Leakey told Fossey that because she was going to be living in the wilderness far from any medical care the risk of appendicitis was too great, and she should have the organ preemptively removed. As noted by The Washington Post, Fossey couldn't afford an elective surgery, so she faked appendicitis in order to have the procedure covered by insurance.

After she returned from the hospital, Leakey sent her a letter, confessing that he had lied about the need to remove the appendix. Fossey described this as her initiation at the hands of Leakey's unconventional humor. He had been testing the resolve of potential candidates for the fieldwork, and by submitting to the surgery, she had passed.

An experienced Congolese tracker taught her how to find gorillas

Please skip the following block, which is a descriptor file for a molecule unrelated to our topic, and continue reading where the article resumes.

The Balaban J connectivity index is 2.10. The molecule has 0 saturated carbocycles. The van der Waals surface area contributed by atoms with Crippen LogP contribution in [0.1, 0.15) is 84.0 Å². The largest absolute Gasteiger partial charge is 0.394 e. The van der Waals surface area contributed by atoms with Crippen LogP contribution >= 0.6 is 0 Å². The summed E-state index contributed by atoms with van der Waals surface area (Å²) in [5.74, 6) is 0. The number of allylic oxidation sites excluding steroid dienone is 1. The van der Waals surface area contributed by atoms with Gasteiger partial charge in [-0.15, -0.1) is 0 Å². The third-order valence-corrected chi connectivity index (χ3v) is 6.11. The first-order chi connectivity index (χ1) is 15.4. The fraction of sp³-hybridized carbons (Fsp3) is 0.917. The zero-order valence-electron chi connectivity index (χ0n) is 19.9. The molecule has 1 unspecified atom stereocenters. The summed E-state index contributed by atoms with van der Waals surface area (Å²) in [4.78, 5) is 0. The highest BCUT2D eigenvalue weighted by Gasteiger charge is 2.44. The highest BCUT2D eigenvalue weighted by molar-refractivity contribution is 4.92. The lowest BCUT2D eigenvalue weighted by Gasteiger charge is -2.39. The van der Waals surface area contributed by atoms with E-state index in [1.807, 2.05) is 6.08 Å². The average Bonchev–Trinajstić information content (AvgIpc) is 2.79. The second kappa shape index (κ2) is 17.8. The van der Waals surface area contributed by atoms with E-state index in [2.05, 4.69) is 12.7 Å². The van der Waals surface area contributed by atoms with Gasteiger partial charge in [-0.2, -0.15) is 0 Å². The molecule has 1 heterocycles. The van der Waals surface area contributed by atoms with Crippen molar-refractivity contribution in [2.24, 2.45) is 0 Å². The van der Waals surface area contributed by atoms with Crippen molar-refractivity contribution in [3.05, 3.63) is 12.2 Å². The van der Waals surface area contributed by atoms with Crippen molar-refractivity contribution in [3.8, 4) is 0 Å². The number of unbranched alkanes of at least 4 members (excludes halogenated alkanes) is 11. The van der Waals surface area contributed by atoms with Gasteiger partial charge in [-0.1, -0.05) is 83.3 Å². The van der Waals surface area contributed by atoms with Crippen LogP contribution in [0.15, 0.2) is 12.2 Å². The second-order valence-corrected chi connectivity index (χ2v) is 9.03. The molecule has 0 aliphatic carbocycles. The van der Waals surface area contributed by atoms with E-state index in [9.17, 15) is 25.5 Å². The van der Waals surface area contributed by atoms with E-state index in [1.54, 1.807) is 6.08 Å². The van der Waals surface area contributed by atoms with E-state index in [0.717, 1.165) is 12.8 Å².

Before Dian Fossey could begin observing the gorillas she had to find them –- something that required an expert's advice. As recounted in her book, "Gorillas in the Mist," the first time that she went looking for gorillas, Fossey had relied on the expertise of a Congolese park guard and professional tracker named Sanwekwe to find them. When she returned to begin her study of mountain gorillas in their natural habitat, she would rely on Sanwekwe to show her where that habitat was.

"Sanwekwe possessed a marvelous sense of humor in addition to being an untiring tracker and a man who cared deeply for the gorillas and other animals of the forest," Fossey wrote. "He taught me just about all that I was to learn about tracking ..."

Sanwekwe had been tracking mountain gorillas since he was young and was exceptionally skilled at locating them. As described by the University of Florida, Sanwekwe had acted as a guide for Carl Akeley, often known as the father of modern taxidermy, and famous zoologist and naturalist George Schaller, whose seminal work, "The Mountain Gorilla: Ecology and Behavior," introduced the lives of mountain gorillas to the modern workd, as per Minnesota State University